Why Northern Rivers babies are bigger than city babies
MUMS on the Northern Rivers start families younger than their Sydney counterparts, have less caesareans and give birth to heavier babies.
That's according to the latest NSW Mothers and Babies report, which has looked at trends involving babies born in 2015 across the state and local health districts.
Northern NSW Local Health District chief executive, Wayne Jones, said birth weight figures suggested our region's mums were in better health and born more around their due date when compared to metropolitan Sydney.
"Low birth weight babies (that is, less than 2500g) are often associated with less optimal health outcomes and prematurity," he said.
Mr Jones also said figures showed a high rate of smoking during pregnancy in Northern NSW (9.1%) when compared to Sydney and the state.
"While the percentage was higher than that of women in metropolitan health districts, this region has higher proportions of women who are socio-economically disadvantaged and higher levels of younger mothers," he said.
"These factors increase the likelihood of smoking during pregnancy."
But 23-year-old Goonellabah mum Grace Trevillien, who described her baby boy as a "miracle", said being a young parent wasn't always a negative thing.
"I had to have an ovary removed when I first met Tim (my husband)," Mrs Trevillien explained. "My specialist told me it would be hard to have kids."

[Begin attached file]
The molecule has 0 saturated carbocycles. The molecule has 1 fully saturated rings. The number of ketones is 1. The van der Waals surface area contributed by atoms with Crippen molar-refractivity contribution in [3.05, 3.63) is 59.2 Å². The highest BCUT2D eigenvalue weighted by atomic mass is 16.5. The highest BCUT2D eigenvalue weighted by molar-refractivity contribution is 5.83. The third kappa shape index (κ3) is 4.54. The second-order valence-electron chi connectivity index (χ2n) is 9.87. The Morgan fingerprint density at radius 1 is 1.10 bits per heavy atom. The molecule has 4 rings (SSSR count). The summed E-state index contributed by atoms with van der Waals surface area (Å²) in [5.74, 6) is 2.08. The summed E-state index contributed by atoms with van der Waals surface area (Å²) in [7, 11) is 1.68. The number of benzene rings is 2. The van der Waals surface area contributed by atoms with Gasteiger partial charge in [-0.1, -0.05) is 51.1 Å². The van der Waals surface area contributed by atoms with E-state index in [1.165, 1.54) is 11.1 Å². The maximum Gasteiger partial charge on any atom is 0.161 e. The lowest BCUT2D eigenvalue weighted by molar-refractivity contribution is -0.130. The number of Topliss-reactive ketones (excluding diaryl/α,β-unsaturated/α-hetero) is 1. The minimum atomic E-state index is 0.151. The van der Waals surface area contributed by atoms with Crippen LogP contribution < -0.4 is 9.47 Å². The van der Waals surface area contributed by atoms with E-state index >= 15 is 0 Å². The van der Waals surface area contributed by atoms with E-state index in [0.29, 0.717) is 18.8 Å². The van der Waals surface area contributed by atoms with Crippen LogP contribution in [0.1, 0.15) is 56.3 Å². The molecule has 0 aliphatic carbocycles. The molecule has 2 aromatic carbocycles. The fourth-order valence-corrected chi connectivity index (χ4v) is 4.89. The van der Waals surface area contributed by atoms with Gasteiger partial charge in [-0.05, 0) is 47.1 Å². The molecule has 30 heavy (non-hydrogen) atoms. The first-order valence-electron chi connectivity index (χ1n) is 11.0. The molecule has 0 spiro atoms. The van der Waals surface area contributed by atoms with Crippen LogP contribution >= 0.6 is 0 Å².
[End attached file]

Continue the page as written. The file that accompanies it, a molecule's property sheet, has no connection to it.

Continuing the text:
"It put a little bit of extra pressure on us."
She said she and her husband decided it would be best to try for a baby sooner than later, but to their surprise it only took five months to conceive.
Mrs Trevillien gave birth to her first baby, Darcy, in October 2016.
"My parents were young when they had me ... we can go out, she (my mum) is young still; she's able to look after Darcy when I need her to," she explained.
"And when he gets older we'll still be able to enjoy half of our life with him, but he'll be responsible."
She said she was also looking forward to travelling the world after Darcy grew up.
Being a young mum still came with its challenges, Mrs Trevillien said.
"It's harder financially ... getting ready in the morning is a challenge, going places is a challenge," she said.
"They're hard work but they're so worth it."
Mrs Trevillien is planning to have nine months of maternity leave before she returns to her job as a receptionist.
Mr Trevillien works full time as a glazier.